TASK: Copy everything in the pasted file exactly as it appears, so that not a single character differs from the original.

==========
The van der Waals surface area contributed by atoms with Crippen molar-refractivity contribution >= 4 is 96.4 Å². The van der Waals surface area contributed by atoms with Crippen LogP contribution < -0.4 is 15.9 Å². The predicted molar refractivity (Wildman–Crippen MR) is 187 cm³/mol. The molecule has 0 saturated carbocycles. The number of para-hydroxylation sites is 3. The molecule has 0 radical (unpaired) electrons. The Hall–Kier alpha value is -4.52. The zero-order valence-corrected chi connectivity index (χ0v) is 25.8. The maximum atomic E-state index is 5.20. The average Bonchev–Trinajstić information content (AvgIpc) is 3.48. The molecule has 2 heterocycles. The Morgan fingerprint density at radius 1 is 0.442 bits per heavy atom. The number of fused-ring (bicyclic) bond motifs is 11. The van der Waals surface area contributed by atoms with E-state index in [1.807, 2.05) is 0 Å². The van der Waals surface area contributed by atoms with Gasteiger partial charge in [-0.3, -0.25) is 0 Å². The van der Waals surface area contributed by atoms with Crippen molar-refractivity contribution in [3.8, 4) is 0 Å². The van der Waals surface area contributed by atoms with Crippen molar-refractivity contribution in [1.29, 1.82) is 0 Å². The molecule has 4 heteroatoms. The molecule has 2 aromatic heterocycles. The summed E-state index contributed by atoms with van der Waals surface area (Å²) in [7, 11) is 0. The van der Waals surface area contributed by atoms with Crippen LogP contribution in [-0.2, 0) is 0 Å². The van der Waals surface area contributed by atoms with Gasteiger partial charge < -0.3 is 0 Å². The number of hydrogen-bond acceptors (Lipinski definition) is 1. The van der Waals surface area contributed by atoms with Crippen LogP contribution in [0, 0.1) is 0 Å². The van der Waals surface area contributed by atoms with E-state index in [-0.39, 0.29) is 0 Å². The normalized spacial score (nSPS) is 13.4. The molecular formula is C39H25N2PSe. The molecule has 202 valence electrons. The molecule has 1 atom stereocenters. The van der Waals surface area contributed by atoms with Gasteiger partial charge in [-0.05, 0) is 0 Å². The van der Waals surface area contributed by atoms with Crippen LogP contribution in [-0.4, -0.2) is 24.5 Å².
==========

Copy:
The van der Waals surface area contributed by atoms with Crippen molar-refractivity contribution >= 4 is 96.4 Å². The van der Waals surface area contributed by atoms with Crippen LogP contribution < -0.4 is 15.9 Å². The predicted molar refractivity (Wildman–Crippen MR) is 187 cm³/mol. The molecule has 0 saturated carbocycles. The number of para-hydroxylation sites is 3. The molecule has 0 radical (unpaired) electrons. The Hall–Kier alpha value is -4.52. The zero-order valence-corrected chi connectivity index (χ0v) is 25.8. The maximum atomic E-state index is 5.20. The average Bonchev–Trinajstić information content (AvgIpc) is 3.48. The molecule has 2 heterocycles. The Morgan fingerprint density at radius 1 is 0.442 bits per heavy atom. The number of fused-ring (bicyclic) bond motifs is 11. The van der Waals surface area contributed by atoms with E-state index in [1.807, 2.05) is 0 Å². The van der Waals surface area contributed by atoms with Gasteiger partial charge in [-0.3, -0.25) is 0 Å². The van der Waals surface area contributed by atoms with Crippen molar-refractivity contribution in [3.8, 4) is 0 Å². The van der Waals surface area contributed by atoms with Crippen molar-refractivity contribution in [1.29, 1.82) is 0 Å². The molecule has 4 heteroatoms. The molecule has 2 aromatic heterocycles. The summed E-state index contributed by atoms with van der Waals surface area (Å²) in [7, 11) is 0. The van der Waals surface area contributed by atoms with Crippen LogP contribution in [-0.2, 0) is 0 Å². The van der Waals surface area contributed by atoms with Gasteiger partial charge < -0.3 is 0 Å². The number of hydrogen-bond acceptors (Lipinski definition) is 1. The van der Waals surface area contributed by atoms with Crippen LogP contribution in [0, 0.1) is 0 Å². The van der Waals surface area contributed by atoms with E-state index in [-0.39, 0.29) is 0 Å². The normalized spacial score (nSPS) is 13.4. The molecular formula is C39H25N2PSe. The molecule has 202 valence electrons. The molecule has 1 atom stereocenters. The van der Waals surface area contributed by atoms with Gasteiger partial charge in [-0.05, 0) is 0 Å². The van der Waals surface area contributed by atoms with Crippen LogP contribution in [-0.4, -0.2) is 24.5 Å².